Originally published at Cato Institute | November 3, 2010
Case: Siobhan Reynolds
Building on Ilya Shapiro’s post on the sealed grand jury proceedings against Siobhan Reynolds, founder of the Pain Relief Network, and the sealed Reason Foundation/Institute for Justice amicus brief, here is some more background on the Wichita witch hunt:
The U.S. Attorney’s Office in Wichita, Kansas, indicted physician Stephen Schneider and his wife, Linda, a nurse, for illegal drug trafficking in December 2007. Reynolds found an eerie parallel between Schneider’s case and the prosecution that denied her husband pain medication, so she took action. Her public relations campaign on behalf of Dr. Schneider so annoyed Assistant U.S. Attorney Tanya Treadway that Treadway sought a gag order to bar Reynolds’s advocacy. The presiding judge denied the gag order.
When the judge denied Treadway’s gag order, Treadway instead subpoenaed Reynolds for records related to Reynolds’s PR campaign against the prosecution of the Scheiders. Ms. Reynolds resisted the subpoena and tried to challenge it in court, but the $200 daily fine intended to ensure compliance with the subpoena has left Reynolds pretty much bankrupt.
This case represents the worst of government excesses in federal overcriminalization and overzealous prosecution. The federal government continues to treat doctors as drug dealers, as Ronald Libby points out in this Cato policy analysis. The grand jury, intended as a check on prosecutorial power, instead acts as an inquisitorial bulldozer that enhances the power of the government. My colleague Tim Lynch examined this phenomenon in his policy analysis A Grand Façade: How the Grand Jury Was Captured by Government.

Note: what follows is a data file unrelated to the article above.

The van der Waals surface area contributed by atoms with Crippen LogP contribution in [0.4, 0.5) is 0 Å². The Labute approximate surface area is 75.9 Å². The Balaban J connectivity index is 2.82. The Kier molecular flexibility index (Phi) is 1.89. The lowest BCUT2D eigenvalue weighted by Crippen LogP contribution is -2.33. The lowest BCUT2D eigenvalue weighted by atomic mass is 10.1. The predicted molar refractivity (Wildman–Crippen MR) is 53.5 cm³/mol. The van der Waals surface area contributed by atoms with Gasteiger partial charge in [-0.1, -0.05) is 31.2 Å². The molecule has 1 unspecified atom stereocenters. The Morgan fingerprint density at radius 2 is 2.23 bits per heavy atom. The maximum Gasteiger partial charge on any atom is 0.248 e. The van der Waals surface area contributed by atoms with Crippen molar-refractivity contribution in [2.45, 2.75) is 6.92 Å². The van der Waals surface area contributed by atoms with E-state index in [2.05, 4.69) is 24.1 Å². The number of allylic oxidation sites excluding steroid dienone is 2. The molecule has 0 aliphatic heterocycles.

Cato Adjunct Scholar Harvey Silverglate examined the case of Dr. William Hurwitz in his book, Three Felonies a Day: How the Feds Target the Innocent. The DEA turned a few of Hurwitz’s patients into informants and prosecuted Hurwitz. When Hurwitz shuttered his practice, two of his patients killed themselves because they could not get prescriptions for necessary painkillers. Siobhan Reynolds’s husband, another of Hurwitz’s patients, could not get essential medication and died of a brain hemorrhage, likely brought on by the blood pressure build‐up from years of untreated pain.
Ninja bureaucrats continue to treat doctors that prescribe painkillers as tactical threats on par with terrorist safehouses. When the DEA raided the office of Dr. Cecil Knox in 2002, one clinic worker “thought she and her husband, who was helping her in the office that day, would be shot. She looked on in horror as an agent put a gun to his head and ordered, ‘Get off the phone! Now!’” Radley Balko chronicles this unfortunate trend in Overkill: The Rise of Paramilitary Police Raids in America, and the Raidmap has a separate category for unnecessary raids on doctors and sick people (sorted at the link).